We offer a broad range of biological NMR spectroscopy services:
• Protein structure determination in solution
• Binding assays/fragment screening
• Identification of flexible regions
• Verification of the structural integrity of target protein constructs
• pKa determination of titrating groups
• Validation of peptides and other low-molecular-weight compounds
Below you can find a more detailed description of these services.
High-resolution 3D structure determination in solution
As an alternative to X-ray crystallography, we use NMR spectroscopy to determine the structure and dynamics of proteins in solution. Proteins that fail to crystallize may be highly suitable for solution NMR studies. For example, highly flexible proteins often resist crystallization but may still yield high-quality NMR spectra.
Ligand binding assay and fragment screening
Which ligands in your panel bind to the target protein? Where in the protein is the binding site located? What is the dissociation constant for a particular ligand? NMR spectroscopy offers convenient means of addressing these questions and many more.
Verification of target constructs
Does your construct result in a folded, well-behaved protein? Protein NMR can provide a high-resolution picture of the physical state of a protein. The HSQC fingerprint spectrum readily shows whether the protein is well-folded, unfolded or ‘molten-globule’ like, and whether parts of the protein are flexible. This information is often very useful as a preparatory step before initiating crystallization trials.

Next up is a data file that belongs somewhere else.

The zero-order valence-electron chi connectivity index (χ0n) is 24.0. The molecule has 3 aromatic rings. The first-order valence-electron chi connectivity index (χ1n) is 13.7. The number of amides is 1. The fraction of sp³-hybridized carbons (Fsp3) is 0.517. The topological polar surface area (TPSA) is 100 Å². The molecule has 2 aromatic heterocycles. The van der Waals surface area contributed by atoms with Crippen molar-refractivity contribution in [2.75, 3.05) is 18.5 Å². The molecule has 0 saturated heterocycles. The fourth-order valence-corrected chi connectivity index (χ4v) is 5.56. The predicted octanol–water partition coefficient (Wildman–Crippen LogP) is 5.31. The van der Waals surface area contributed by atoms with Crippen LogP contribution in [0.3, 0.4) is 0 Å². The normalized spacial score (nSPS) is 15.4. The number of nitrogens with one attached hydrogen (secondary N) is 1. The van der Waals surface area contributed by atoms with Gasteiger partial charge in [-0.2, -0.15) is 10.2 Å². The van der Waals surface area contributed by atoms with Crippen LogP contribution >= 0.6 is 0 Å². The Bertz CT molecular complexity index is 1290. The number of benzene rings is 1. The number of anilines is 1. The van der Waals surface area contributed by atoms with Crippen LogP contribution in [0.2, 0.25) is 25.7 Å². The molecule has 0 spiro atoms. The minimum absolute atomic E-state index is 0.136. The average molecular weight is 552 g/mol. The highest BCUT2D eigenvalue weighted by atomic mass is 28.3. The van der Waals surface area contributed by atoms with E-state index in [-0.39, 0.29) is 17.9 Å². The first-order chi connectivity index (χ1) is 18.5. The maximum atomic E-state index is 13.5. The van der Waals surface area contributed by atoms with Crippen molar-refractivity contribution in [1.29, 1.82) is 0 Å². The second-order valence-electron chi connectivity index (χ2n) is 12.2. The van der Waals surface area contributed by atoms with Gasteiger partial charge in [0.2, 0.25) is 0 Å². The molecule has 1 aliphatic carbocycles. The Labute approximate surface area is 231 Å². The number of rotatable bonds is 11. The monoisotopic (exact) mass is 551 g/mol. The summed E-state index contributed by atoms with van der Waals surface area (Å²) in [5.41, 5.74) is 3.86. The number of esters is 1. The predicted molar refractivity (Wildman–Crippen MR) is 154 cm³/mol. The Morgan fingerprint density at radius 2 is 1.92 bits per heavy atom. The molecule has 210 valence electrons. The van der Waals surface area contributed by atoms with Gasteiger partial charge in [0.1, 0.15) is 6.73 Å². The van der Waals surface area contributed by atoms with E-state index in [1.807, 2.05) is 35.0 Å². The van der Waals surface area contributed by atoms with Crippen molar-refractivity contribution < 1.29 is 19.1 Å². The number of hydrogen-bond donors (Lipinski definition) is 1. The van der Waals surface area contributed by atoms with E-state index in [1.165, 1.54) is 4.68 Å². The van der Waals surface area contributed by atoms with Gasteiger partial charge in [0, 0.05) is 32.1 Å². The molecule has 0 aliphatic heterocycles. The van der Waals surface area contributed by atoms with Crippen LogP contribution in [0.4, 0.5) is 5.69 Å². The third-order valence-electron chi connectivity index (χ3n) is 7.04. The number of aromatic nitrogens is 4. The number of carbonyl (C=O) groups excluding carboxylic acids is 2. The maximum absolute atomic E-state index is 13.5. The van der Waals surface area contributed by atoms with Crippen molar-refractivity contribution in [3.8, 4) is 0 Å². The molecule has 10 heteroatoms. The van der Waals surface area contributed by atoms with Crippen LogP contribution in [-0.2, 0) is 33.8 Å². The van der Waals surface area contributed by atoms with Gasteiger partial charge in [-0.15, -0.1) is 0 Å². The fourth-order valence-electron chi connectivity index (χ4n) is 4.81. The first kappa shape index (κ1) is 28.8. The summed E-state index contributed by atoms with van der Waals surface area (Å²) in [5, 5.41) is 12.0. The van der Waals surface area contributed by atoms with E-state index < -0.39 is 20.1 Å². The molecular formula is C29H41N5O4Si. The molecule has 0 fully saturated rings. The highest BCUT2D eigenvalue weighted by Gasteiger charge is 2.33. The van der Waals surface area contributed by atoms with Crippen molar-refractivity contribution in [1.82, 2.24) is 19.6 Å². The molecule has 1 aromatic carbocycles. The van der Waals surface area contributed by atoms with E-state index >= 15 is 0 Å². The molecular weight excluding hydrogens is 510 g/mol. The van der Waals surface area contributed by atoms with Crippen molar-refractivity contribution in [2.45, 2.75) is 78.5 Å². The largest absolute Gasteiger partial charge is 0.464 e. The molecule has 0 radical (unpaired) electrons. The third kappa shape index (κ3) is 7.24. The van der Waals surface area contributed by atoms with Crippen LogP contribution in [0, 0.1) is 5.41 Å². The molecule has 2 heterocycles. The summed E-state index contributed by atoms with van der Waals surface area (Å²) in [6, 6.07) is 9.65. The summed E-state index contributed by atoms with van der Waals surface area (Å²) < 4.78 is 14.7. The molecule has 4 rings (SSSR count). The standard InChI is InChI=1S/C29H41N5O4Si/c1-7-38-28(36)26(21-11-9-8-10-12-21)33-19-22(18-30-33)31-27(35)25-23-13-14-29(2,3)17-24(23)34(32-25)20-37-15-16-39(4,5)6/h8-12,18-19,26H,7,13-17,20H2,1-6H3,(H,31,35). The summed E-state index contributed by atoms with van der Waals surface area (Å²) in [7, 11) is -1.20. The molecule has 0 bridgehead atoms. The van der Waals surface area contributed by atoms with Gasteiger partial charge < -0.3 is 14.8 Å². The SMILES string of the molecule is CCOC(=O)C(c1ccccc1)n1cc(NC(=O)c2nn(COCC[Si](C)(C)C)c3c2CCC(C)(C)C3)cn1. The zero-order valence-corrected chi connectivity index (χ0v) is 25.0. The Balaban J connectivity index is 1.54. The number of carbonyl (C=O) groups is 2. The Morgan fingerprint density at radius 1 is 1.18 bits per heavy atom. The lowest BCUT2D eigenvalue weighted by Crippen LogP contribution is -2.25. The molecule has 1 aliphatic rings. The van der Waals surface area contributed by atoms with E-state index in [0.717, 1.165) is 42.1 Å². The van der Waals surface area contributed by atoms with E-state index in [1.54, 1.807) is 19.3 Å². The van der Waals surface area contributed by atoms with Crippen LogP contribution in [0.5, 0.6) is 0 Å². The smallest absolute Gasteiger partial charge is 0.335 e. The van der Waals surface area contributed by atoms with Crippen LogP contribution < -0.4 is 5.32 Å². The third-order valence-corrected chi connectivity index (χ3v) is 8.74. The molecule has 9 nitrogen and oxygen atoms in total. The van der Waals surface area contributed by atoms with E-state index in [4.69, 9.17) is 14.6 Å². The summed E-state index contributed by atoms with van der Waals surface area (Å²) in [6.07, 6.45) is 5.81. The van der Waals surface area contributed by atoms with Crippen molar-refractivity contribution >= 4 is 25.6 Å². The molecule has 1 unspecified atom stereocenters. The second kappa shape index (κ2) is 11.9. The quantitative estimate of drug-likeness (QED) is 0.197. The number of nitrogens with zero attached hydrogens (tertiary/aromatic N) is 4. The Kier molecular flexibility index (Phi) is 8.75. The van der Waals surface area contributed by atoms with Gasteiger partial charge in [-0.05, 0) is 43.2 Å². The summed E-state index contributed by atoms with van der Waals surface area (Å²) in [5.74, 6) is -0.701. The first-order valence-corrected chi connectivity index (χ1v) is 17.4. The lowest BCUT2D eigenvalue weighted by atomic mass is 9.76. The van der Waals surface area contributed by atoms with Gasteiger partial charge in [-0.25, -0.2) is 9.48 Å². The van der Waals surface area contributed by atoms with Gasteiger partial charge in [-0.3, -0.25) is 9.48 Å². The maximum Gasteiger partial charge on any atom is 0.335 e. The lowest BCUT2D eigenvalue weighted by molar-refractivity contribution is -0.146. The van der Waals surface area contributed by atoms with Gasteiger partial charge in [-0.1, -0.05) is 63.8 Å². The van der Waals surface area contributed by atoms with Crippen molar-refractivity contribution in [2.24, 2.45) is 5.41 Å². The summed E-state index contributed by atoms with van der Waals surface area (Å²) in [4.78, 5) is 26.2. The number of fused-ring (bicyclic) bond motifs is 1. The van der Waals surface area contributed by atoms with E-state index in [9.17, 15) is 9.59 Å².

pKa determination of titrating groups
Knowing the pKa values of residues in the vicinity of the binding/active site of a protein can be crucial for accurate modeling of the electrostatic interactions that contribute to ligand binding and consequently for computational optimization of designed ligands and in silico screening. NMR spectroscopy is the only experimental technique available that enables atom-specific information of protonation equilibria in proteins.
Validation of peptides and other low-molecular-weight compounds
Is the primary sequence of your peptidomimetic lead what you expect it to be? Does your peptide populate multiple conformations in solution? Which one is the active one? NMR spectroscopy is a very powerful tool for investigating these types of problems. We perform multi-dimensional (1H/1H, 1H/13C, or 1H/15N) NMR experiments as a basis for detailed structure analysis.
Practical considerations for the the experimental part can be found in the technology pages.